The elections in Nicaragua in 1990 brought about a transfer of power from the Sandinistas to a more conservative regime. This shift had a dramatic impact on the Nicaragua support movement, severely reducing financial support for organizations such as the Nicaragua Information Center which had been identified with the Sandinista movement. In June 1991, the Nicaragua Information Center closed its doors. While NIC continued to operate on a reduced level after this date, its lack of office space and funding have made its resources unavailable to the public.

    Note

    Excerpted from a background piece by Rick Lewis

    Scope and Content

    The records of the Nicaragua Information Center span the decade of its operation, beginning in 1980 through its closure in 1991. They consist primarily of NIC's operational, working files, including information about other organizations and political events of the decade, and its resource library, which was available for public use.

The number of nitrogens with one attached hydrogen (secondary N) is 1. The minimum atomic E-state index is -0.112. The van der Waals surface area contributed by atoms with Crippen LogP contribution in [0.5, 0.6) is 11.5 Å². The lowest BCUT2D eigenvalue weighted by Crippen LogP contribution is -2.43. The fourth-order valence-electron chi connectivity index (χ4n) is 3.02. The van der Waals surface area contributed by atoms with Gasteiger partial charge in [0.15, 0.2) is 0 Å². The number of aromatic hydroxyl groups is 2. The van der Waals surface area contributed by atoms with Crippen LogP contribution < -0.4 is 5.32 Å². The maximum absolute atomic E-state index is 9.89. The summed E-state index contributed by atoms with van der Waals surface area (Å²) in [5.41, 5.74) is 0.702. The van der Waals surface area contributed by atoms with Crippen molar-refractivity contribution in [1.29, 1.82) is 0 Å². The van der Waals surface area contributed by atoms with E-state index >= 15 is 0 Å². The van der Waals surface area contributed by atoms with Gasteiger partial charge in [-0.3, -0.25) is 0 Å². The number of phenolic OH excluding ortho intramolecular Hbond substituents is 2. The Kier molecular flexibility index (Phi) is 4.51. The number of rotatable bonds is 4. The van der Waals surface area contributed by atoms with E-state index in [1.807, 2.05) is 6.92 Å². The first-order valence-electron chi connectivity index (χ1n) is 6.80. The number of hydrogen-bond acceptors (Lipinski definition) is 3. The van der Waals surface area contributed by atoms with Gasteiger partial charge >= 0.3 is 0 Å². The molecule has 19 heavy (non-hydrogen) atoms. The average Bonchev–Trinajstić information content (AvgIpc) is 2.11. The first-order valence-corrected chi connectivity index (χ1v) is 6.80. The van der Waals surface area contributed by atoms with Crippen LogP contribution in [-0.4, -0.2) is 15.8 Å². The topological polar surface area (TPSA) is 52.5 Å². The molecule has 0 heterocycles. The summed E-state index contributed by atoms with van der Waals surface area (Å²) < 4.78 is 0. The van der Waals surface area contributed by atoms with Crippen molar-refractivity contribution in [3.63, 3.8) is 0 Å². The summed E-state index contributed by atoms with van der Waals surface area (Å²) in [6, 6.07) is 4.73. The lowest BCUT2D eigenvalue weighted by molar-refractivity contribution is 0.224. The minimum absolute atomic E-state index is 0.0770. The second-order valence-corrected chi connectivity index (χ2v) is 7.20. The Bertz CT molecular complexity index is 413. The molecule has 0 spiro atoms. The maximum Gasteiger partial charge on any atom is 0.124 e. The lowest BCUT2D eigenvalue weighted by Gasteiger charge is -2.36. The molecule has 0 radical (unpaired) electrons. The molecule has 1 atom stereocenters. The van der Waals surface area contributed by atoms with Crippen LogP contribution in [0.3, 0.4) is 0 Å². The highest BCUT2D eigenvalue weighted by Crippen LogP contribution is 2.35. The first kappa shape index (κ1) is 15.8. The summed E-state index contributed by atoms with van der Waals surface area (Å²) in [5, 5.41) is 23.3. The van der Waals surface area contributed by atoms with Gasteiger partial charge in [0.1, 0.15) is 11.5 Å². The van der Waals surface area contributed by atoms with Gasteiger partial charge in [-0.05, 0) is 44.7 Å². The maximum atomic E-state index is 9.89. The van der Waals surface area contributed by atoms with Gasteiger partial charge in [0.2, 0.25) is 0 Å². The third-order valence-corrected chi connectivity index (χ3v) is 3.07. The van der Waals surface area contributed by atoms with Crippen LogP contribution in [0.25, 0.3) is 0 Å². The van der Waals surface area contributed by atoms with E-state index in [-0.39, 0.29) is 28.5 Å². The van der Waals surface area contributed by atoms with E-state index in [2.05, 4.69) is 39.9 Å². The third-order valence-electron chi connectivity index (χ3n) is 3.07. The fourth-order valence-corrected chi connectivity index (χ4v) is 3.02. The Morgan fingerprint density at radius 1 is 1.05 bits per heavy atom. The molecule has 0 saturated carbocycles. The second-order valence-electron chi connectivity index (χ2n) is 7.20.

The Nicaragua Information Center strove to collect and make available to the public information about Nicaragua by monitoring both the mainstream media and less accessible, alternative sources of information, including publications from Nicaragua and other countries. The Center hoped to empower activists interested in supporting the Sandinista government in Nicaragua by providing access to facts and perspectives on the situation in that country which could be used to counter the negative picture painted by the U.S. government and its Contra allies. The focal point of the Center's outreach to the public was the Clippings File, organized by subject. Since the emphasis was upon facilitating quick access to information, thereby fostering effective action, inconsistency and redundancy were acceptable, and even desirable, in the organization of the Center's files and Library.